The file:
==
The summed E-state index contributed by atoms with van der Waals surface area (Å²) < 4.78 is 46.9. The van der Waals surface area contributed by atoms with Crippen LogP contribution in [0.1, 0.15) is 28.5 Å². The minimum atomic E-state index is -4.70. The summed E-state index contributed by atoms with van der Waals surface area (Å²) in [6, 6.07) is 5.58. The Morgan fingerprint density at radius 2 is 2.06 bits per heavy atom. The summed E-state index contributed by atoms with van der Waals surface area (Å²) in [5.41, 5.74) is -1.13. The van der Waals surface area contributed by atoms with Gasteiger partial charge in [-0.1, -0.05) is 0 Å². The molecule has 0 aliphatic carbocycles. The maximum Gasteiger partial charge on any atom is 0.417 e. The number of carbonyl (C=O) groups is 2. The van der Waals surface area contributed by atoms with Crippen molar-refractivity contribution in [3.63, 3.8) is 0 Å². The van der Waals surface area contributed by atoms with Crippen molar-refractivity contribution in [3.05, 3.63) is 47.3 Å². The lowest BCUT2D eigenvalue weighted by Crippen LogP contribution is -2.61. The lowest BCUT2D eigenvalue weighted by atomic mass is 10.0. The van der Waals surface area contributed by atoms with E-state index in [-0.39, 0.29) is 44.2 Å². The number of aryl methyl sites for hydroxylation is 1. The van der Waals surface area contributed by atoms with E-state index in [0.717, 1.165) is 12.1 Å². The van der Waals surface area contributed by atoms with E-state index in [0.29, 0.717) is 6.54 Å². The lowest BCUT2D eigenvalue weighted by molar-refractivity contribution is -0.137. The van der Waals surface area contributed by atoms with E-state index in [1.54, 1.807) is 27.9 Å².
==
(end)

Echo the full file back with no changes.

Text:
The summed E-state index contributed by atoms with van der Waals surface area (Å²) < 4.78 is 46.9. The van der Waals surface area contributed by atoms with Crippen LogP contribution in [0.1, 0.15) is 28.5 Å². The minimum atomic E-state index is -4.70. The summed E-state index contributed by atoms with van der Waals surface area (Å²) in [6, 6.07) is 5.58. The Morgan fingerprint density at radius 2 is 2.06 bits per heavy atom. The summed E-state index contributed by atoms with van der Waals surface area (Å²) in [5.41, 5.74) is -1.13. The van der Waals surface area contributed by atoms with Gasteiger partial charge in [-0.1, -0.05) is 0 Å². The molecule has 0 aliphatic carbocycles. The maximum Gasteiger partial charge on any atom is 0.417 e. The number of carbonyl (C=O) groups is 2. The van der Waals surface area contributed by atoms with Crippen molar-refractivity contribution in [3.63, 3.8) is 0 Å². The van der Waals surface area contributed by atoms with Crippen molar-refractivity contribution in [3.05, 3.63) is 47.3 Å². The lowest BCUT2D eigenvalue weighted by Crippen LogP contribution is -2.61. The lowest BCUT2D eigenvalue weighted by atomic mass is 10.0. The van der Waals surface area contributed by atoms with E-state index in [-0.39, 0.29) is 44.2 Å². The number of aryl methyl sites for hydroxylation is 1. The van der Waals surface area contributed by atoms with E-state index in [0.717, 1.165) is 12.1 Å². The van der Waals surface area contributed by atoms with E-state index in [0.29, 0.717) is 6.54 Å². The lowest BCUT2D eigenvalue weighted by molar-refractivity contribution is -0.137. The van der Waals surface area contributed by atoms with E-state index in [1.54, 1.807) is 27.9 Å².